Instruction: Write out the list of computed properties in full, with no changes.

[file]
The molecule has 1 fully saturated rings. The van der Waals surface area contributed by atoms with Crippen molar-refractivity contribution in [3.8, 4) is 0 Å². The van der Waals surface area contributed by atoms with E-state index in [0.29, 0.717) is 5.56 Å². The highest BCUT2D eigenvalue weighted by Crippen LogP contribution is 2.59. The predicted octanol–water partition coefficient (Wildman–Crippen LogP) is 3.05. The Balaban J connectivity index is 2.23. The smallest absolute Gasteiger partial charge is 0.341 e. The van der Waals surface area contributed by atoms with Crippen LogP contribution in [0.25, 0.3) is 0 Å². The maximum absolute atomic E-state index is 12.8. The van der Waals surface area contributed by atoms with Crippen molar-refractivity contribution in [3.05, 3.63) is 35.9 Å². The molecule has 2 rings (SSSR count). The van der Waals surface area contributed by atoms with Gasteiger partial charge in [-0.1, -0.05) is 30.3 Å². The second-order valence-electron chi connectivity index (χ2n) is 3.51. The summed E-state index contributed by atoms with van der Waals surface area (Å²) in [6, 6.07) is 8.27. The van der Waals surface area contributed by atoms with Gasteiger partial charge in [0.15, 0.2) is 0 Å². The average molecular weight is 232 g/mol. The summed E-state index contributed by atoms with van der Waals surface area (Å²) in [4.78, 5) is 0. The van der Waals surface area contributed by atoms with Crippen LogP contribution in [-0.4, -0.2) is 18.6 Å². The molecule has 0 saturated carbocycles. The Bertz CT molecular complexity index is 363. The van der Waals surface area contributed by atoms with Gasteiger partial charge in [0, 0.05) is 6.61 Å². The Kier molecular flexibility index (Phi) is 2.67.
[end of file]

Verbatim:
The molecule has 1 fully saturated rings. The van der Waals surface area contributed by atoms with Crippen molar-refractivity contribution in [3.8, 4) is 0 Å². The van der Waals surface area contributed by atoms with E-state index in [0.29, 0.717) is 5.56 Å². The highest BCUT2D eigenvalue weighted by Crippen LogP contribution is 2.59. The predicted octanol–water partition coefficient (Wildman–Crippen LogP) is 3.05. The Balaban J connectivity index is 2.23. The smallest absolute Gasteiger partial charge is 0.341 e. The van der Waals surface area contributed by atoms with Crippen LogP contribution in [0.25, 0.3) is 0 Å². The maximum absolute atomic E-state index is 12.8. The van der Waals surface area contributed by atoms with Crippen molar-refractivity contribution in [3.05, 3.63) is 35.9 Å². The molecule has 2 rings (SSSR count). The van der Waals surface area contributed by atoms with Gasteiger partial charge in [-0.1, -0.05) is 30.3 Å². The second-order valence-electron chi connectivity index (χ2n) is 3.51. The summed E-state index contributed by atoms with van der Waals surface area (Å²) in [6, 6.07) is 8.27. The van der Waals surface area contributed by atoms with Gasteiger partial charge in [0.15, 0.2) is 0 Å². The average molecular weight is 232 g/mol. The summed E-state index contributed by atoms with van der Waals surface area (Å²) in [4.78, 5) is 0. The van der Waals surface area contributed by atoms with Crippen LogP contribution in [-0.4, -0.2) is 18.6 Å². The molecule has 0 saturated carbocycles. The Bertz CT molecular complexity index is 363. The van der Waals surface area contributed by atoms with Gasteiger partial charge in [0, 0.05) is 6.61 Å². The Kier molecular flexibility index (Phi) is 2.67.